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Patty Griffin
Nine Songs
Patty Griffin

For Patty Griffin, music has always been a way to access emotions that she was never encouraged to share. She tells Alan Pedder about the songs that have served as her guide.

10 June 2022, 09:00 | Words by Alan Pedder

Patty Griffin was too busy being a wife and waiting tables in her twenties to follow her teenage dreams of being a recording artist.

It was only after her husband filed for divorce in 1992 that she laid down her first demos. Recorded in a kitchen in Nashville and in a room close to the emergency department of Boston City Hospital, complete with ambulance sirens in the background, Patty Griffin's first demo tape was scrappy and unpolished but enough to catch the ear of Jim Phelan, a talent scout for A&M Records.

Encouraged to make a second tape of demos – re-recording many of the same songs – Griffin sang and played them exactly as she would on the Boston coffeehouse circuit. Just her voice and acoustic guitar; direct, honest and emotionally piercing. For A&M, the second tape was convincing enough to not only sign her, but to put the demos out, essentially unaltered, as her debut album, 1996’s Living With Ghosts.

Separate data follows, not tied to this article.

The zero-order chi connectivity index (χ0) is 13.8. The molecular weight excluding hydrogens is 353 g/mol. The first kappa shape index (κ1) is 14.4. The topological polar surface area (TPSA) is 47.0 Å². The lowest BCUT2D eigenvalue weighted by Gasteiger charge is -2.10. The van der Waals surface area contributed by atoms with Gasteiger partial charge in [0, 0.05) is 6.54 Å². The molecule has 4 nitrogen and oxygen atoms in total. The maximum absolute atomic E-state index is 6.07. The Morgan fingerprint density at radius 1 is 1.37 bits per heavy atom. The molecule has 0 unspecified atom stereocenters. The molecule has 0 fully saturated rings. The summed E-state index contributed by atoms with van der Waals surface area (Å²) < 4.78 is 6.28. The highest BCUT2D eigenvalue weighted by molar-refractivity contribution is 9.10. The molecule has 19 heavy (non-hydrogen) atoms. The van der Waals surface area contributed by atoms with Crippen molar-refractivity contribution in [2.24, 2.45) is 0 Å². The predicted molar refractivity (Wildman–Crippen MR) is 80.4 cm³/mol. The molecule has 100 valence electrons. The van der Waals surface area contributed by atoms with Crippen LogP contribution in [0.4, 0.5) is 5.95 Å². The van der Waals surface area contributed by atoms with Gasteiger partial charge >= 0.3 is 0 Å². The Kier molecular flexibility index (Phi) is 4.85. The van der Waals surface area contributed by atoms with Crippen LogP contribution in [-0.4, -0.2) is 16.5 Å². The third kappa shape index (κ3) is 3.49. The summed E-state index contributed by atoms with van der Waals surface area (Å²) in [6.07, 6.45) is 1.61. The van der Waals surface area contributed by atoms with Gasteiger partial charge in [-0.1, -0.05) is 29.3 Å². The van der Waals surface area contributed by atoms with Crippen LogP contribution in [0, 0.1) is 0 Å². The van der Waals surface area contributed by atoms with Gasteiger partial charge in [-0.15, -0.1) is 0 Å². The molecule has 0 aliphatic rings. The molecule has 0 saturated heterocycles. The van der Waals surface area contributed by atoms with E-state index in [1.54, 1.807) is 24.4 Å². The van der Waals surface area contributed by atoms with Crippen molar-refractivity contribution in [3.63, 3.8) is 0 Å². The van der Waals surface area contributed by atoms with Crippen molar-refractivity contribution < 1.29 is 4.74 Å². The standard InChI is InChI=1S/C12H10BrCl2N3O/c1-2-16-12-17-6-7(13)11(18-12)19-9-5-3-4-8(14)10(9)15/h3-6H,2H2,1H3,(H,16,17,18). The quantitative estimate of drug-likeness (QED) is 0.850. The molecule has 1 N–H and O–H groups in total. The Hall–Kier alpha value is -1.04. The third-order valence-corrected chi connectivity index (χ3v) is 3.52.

A little more than 25 years later, and with ten studio albums, two Grammys and the boundless respect of her peers behind her, Griffin has fully stepped into the pantheon of great American songwriters. Her songs are often covered by other artists, ranging from fellow legends Emmylou Harris, Bette Midler and Joan Baez to actors Jessie Buckley and Mandy Patinkin and pre-Bush backlash The Chicks. And in a slightly incongruous twist, Griffin’s Martin Luther King tribute “Up To Mountain” has become a TV talent show staple, performed by Susan Boyle and Kelly Clarkson, to name but two.